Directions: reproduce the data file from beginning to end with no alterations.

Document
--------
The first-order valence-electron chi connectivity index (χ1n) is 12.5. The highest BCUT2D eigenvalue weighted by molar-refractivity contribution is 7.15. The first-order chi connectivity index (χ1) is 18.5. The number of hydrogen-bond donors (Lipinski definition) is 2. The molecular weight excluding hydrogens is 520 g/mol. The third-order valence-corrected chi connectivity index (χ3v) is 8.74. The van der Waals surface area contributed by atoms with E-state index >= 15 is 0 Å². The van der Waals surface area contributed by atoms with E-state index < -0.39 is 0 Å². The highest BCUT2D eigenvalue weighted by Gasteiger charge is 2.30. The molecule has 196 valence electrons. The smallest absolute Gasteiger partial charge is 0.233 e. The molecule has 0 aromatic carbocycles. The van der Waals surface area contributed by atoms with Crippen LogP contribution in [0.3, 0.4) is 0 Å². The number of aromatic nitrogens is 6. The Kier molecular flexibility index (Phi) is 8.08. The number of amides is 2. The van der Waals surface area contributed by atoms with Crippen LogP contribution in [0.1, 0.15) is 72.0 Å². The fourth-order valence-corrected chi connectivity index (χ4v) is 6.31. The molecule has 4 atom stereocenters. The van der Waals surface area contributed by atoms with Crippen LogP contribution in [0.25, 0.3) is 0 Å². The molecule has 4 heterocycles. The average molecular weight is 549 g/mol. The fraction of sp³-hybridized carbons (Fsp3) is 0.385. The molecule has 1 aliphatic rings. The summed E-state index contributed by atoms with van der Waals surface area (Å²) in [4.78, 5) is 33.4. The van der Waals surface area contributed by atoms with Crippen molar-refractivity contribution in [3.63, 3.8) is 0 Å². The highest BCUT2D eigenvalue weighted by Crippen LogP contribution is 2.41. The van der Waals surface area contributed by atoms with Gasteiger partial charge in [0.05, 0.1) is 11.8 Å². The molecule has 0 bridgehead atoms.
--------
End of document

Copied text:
The first-order valence-electron chi connectivity index (χ1n) is 12.5. The highest BCUT2D eigenvalue weighted by molar-refractivity contribution is 7.15. The first-order chi connectivity index (χ1) is 18.5. The number of hydrogen-bond donors (Lipinski definition) is 2. The molecular weight excluding hydrogens is 520 g/mol. The third-order valence-corrected chi connectivity index (χ3v) is 8.74. The van der Waals surface area contributed by atoms with E-state index >= 15 is 0 Å². The van der Waals surface area contributed by atoms with E-state index < -0.39 is 0 Å². The highest BCUT2D eigenvalue weighted by Gasteiger charge is 2.30. The molecule has 196 valence electrons. The smallest absolute Gasteiger partial charge is 0.233 e. The molecule has 0 aromatic carbocycles. The van der Waals surface area contributed by atoms with Crippen LogP contribution in [0.3, 0.4) is 0 Å². The number of aromatic nitrogens is 6. The Kier molecular flexibility index (Phi) is 8.08. The number of amides is 2. The van der Waals surface area contributed by atoms with Crippen LogP contribution in [0.1, 0.15) is 72.0 Å². The fourth-order valence-corrected chi connectivity index (χ4v) is 6.31. The molecule has 4 atom stereocenters. The van der Waals surface area contributed by atoms with Crippen LogP contribution in [0.25, 0.3) is 0 Å². The molecule has 4 heterocycles. The average molecular weight is 549 g/mol. The fraction of sp³-hybridized carbons (Fsp3) is 0.385. The molecule has 1 aliphatic rings. The summed E-state index contributed by atoms with van der Waals surface area (Å²) in [4.78, 5) is 33.4. The van der Waals surface area contributed by atoms with Crippen molar-refractivity contribution in [3.63, 3.8) is 0 Å². The highest BCUT2D eigenvalue weighted by Crippen LogP contribution is 2.41. The van der Waals surface area contributed by atoms with Gasteiger partial charge in [0.05, 0.1) is 11.8 Å². The molecule has 0 bridgehead atoms.